Property Management Laws and Regulations Explained by a Fort Worth Property Manager

Renting out a property has become more complex, thanks to some strict laws and regulations that are in place on the state, federal, and local level. While Texas has always been considered a landlord-friendly state, there are recent laws in place that are uniquely designed to protect tenants and their interests.

If you’re renting out properties in Fort Worth or you’re thinking about investing in the Fort Worth rental market, you’ll need to be aware of some of the new and well-established laws that pertain to landlords and tenants.

Late Fees and Texas Law

Recently, the state of Texas passed a new law concerning the late fees that a landlord can charge a tenant. If your lease agreements have included steep late fees when rent is paid late, you may need to update your lease template.

All leases that went into effect on September 1, 2019 or later are subject to the new limitations on late fees. You can now only charge up to 12 percent of one month’s rent for a late fee. If you charge an amount over that, you’re going to be ordered by a judge to put a cap on what is collected.

You’re not permitted to charge late fees during the eviction process, either. When you’re trying to collect unpaid rent or win an eviction, you can only collect the amount of rent that’s due; late fees cannot be included in the judgment.

Evictions in Fort Worth

There are also state laws that impact how evictions are filed and how long they take. Last year, Texas increased the amount that can be disputed in a small claims court action. The limit went up from $10,000 to $20,000. This means courts are seeing more cases that were once settled in small claims court, including evictions.

The result is a longer wait when you’re trying to evict a tenant in Fort Worth. Once eviction protections expire for renters who are impacted by COVID, there will likely be a long line at the courthouse.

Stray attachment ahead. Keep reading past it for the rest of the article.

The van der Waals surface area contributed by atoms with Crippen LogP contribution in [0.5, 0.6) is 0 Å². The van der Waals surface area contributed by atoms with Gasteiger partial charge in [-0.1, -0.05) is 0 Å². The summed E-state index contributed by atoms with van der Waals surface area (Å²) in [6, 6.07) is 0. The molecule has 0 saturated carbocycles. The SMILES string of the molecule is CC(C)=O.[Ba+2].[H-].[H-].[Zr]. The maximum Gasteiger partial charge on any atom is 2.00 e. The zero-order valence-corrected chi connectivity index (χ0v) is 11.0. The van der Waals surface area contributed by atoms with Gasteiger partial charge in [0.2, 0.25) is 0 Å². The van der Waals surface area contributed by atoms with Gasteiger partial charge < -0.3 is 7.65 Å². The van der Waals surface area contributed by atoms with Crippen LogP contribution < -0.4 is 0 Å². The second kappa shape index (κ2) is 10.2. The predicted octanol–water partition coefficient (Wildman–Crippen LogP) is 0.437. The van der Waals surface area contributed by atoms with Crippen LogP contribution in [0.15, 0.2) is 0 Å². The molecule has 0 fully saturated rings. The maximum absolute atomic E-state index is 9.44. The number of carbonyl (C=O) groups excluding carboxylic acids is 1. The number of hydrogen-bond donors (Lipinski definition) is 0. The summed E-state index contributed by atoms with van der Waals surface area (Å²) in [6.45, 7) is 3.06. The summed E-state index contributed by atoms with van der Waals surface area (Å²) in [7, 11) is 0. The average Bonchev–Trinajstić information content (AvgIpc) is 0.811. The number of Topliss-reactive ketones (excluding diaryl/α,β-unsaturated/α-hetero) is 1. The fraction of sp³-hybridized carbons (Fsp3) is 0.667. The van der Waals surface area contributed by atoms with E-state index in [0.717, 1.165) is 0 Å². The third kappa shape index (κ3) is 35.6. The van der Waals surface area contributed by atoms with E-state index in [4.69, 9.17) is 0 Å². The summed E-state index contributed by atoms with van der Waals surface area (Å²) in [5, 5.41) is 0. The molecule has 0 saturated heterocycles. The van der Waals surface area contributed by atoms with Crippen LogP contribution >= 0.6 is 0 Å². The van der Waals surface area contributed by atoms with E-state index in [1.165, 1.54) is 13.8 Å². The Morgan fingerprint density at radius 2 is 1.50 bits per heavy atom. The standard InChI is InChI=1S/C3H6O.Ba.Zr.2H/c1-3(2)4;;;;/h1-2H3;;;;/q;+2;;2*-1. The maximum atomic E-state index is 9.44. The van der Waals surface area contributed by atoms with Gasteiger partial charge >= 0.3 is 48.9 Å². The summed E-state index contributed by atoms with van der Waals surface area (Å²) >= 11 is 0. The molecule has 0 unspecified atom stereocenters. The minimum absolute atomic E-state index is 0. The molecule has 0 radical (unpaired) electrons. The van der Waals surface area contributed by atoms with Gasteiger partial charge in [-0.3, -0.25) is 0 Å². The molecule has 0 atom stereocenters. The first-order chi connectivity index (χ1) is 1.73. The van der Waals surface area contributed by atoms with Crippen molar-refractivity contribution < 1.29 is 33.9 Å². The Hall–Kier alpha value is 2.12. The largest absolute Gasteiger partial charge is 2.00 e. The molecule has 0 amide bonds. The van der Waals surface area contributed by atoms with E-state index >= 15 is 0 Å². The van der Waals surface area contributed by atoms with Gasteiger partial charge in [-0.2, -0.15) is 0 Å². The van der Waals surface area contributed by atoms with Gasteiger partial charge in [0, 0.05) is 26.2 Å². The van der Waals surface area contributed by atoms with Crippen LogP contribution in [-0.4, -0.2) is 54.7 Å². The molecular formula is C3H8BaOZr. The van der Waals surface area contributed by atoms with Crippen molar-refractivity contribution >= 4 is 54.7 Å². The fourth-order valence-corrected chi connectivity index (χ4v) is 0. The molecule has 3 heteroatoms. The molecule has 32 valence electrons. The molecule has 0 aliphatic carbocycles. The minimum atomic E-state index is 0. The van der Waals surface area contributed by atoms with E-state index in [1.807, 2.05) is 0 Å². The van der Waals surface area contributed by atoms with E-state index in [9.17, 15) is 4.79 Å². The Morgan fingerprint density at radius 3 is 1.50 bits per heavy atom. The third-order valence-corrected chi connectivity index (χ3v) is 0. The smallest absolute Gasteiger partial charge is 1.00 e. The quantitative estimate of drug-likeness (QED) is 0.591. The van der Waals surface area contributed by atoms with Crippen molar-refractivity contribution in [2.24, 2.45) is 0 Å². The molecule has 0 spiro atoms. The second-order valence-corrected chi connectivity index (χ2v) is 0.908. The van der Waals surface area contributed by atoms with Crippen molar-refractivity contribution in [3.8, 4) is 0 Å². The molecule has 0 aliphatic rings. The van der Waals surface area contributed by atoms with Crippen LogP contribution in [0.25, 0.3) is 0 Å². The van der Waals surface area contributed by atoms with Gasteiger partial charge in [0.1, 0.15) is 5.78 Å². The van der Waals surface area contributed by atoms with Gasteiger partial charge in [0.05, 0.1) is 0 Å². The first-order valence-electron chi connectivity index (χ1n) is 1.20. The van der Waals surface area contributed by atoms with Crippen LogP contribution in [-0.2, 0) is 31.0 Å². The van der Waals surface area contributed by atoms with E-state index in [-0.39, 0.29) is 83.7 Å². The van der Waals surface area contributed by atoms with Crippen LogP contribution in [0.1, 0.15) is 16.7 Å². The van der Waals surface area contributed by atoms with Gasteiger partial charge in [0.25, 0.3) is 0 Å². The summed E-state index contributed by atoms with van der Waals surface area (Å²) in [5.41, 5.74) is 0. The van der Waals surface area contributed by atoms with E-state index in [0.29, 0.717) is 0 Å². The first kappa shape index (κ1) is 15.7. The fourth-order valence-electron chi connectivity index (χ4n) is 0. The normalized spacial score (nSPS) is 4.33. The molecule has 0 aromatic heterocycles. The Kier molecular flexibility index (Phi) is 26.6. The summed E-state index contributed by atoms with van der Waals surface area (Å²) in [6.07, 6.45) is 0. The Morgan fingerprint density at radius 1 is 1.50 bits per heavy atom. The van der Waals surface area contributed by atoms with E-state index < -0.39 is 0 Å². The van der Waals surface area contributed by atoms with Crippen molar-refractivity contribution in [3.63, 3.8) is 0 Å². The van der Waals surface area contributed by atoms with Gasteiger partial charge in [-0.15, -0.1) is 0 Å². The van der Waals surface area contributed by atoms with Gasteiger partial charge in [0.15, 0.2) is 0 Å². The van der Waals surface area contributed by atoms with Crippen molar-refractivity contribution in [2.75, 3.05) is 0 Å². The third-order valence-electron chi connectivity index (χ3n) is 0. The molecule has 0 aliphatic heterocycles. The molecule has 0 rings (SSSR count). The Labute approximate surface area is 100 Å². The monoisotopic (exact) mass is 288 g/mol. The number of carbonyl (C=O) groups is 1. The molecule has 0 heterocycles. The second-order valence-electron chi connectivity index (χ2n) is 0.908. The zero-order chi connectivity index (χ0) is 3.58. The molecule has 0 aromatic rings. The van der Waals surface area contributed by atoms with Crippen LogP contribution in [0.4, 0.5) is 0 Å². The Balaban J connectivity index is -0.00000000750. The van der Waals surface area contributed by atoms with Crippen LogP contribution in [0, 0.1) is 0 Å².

Texas Security Deposit Laws

It’s important to follow all the requirements of the security deposit law. This is an area where disputes with your residents are most common. The penalties can be expensive, so be careful and follow the timelines and requirements precisely.

In Texas, landlords must return security deposits within 30 days of the tenant leaving the property. If you’re going to keep some or all of the tenant’s deposit to pay for damage or cleaning or cover unpaid rent, you’ll need to provide an accounting statement that’s itemized to show what was spent and why.

You’re also not permitted to charge for general wear and tear items. If you’re struggling to define wear and tear versus tenant damage, talk to a Fort Worth property manager who can help.

Texas Rental Law: Rekeying the Property

There are a lot of requirements in the Texas Property Code that landlords and rental property owners must follow. One of the most basic laws is rekeying the property before a new tenant moves in.

Texas rental law states that the locks on a property must be rekeyed within seven days of new tenant moving in. This is required whether the property is turning over between tenants, or if a landlord had been living in the house previously, and then decided to rent it out to tenants. Regardless of the situation, the locks must be changed.

Texas Rental Law: Rekeying the PropertyWe’d love to tell you more about how to protect yourself against legal liability. If you need some help learning, understanding, and staying up to date on all the laws that come with Fort Worth property management, please contact us at Trend Property & Management.